Could a bomb-sniffing device transform airport security?

(CNN) – When it comes to finding explosives, sniffer dogs are hard to beat – their noses are sensitive enough to pick up scents emanating from the chemical vapors in bombs they are trained to detect.

But what if there was technology that could do just that, 24 hours a day and at a fraction of the price?

Koniku, a Silicon Valley-based startup founded by Oshiorenoya Agabi, is trying to create just that – high-tech sensors made from genetically engineered living cells that can detect odors in the air.

“We take biological cells, which are living matter, and modify them to give them the ability to recognize a smell – just like living biological matter works in your own nose,” Agabi told CNN.

The odor sensors can be installed in several locations, from the entrance to a terminal to the interior of the aircraft.


The cells are fused to a silicon chip that processes odor signals and guides them through a machine learning system for classification, performance improvement, and error correction. When a smell is detected as a security threat, the purple, jelly-like device called a Konikore lights up.

Koniku, in collaboration with the aerospace company Airbus, began field trials of the devices at Changi Airport in Singapore and San Francisco International Airport in December.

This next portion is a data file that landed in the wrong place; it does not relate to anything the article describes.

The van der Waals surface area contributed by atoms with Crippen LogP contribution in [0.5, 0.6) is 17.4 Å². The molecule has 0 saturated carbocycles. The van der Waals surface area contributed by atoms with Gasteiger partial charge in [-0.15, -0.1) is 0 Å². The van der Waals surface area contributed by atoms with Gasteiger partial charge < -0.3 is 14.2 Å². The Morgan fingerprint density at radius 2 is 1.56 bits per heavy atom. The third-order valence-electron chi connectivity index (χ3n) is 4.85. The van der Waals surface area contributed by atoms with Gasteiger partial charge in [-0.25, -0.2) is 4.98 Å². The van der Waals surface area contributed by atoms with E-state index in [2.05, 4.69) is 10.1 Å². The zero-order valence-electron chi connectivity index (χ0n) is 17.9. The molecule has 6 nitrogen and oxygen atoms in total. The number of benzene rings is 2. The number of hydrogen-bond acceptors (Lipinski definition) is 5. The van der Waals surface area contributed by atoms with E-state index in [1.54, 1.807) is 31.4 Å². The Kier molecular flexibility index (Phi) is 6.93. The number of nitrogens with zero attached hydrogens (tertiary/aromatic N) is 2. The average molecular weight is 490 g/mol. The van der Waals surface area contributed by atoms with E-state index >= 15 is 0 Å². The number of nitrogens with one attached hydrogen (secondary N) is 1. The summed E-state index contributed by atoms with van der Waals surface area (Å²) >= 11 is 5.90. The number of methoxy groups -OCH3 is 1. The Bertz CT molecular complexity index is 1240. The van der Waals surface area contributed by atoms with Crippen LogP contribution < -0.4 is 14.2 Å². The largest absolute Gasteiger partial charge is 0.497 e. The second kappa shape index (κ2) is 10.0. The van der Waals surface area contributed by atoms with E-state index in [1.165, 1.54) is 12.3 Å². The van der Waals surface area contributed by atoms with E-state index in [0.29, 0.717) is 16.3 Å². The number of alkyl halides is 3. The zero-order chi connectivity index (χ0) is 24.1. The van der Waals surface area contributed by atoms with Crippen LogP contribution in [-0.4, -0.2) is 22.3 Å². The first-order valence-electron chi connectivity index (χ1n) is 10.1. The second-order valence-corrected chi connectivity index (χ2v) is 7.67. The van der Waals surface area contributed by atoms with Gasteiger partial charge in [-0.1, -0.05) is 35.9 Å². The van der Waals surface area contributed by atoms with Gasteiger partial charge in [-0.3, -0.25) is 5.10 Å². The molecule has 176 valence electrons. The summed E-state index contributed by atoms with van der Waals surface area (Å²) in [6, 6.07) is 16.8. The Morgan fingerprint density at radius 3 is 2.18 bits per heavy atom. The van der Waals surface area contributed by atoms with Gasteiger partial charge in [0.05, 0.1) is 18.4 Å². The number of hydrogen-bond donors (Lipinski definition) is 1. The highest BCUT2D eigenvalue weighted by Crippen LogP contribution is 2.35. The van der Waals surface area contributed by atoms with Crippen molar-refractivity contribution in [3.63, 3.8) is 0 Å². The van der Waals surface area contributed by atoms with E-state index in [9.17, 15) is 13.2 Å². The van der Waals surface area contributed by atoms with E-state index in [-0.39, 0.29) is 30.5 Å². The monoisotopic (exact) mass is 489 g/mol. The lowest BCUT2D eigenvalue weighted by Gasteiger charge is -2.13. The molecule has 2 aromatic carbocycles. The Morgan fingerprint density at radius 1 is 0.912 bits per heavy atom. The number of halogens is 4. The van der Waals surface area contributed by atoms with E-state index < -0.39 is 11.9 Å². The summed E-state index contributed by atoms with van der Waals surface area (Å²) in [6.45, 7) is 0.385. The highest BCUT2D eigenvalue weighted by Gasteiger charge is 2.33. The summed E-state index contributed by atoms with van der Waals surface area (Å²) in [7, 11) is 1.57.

First line of defense

“Our goal is to give airports and airlines 100% situational awareness of the chemical, explosive and bacteriological threat,” says Julien Touzeau, Head of Product Safety at Airbus America.

The devices would act as a first line of defense, monitoring people entering the airport – and complimenting existing methods of detecting bomb threats like security scanners and dogs.

Airbus works to provide security services across the industry. The main request from airport partners is to find technology that “can detect a potential threat as early as possible,” says Touzeau.

Koniku has partnered with Airbus to develop the technology.

Koniku has partnered with Airbus to develop the technology.


Weighing less than 350 grams and about half the size of a smartphone, the devices can be installed in several places: on the revolving doors at the entrance of a terminal, at the check-in counters or at the entrance of an aircraft.

Not only would this make them easier to implement than their dog counterparts, but also less expensive.

“Dogs work a maximum of 20 minutes, they’re easily distracted, and training is very, very expensive – it costs an average of $ 200,000 per dog,” says Touzeau.

The current Koniku prototype is worth around $ 3,000. Touzeau anticipates this will drop in the triple digits after mass production.

Virus detection

Potential uses for the device don’t stop with security, Agabi says. Recently, Koniku investigated whether the same virus detection technology as Covid-19 could be used after reports that dogs may be trained to spy on them.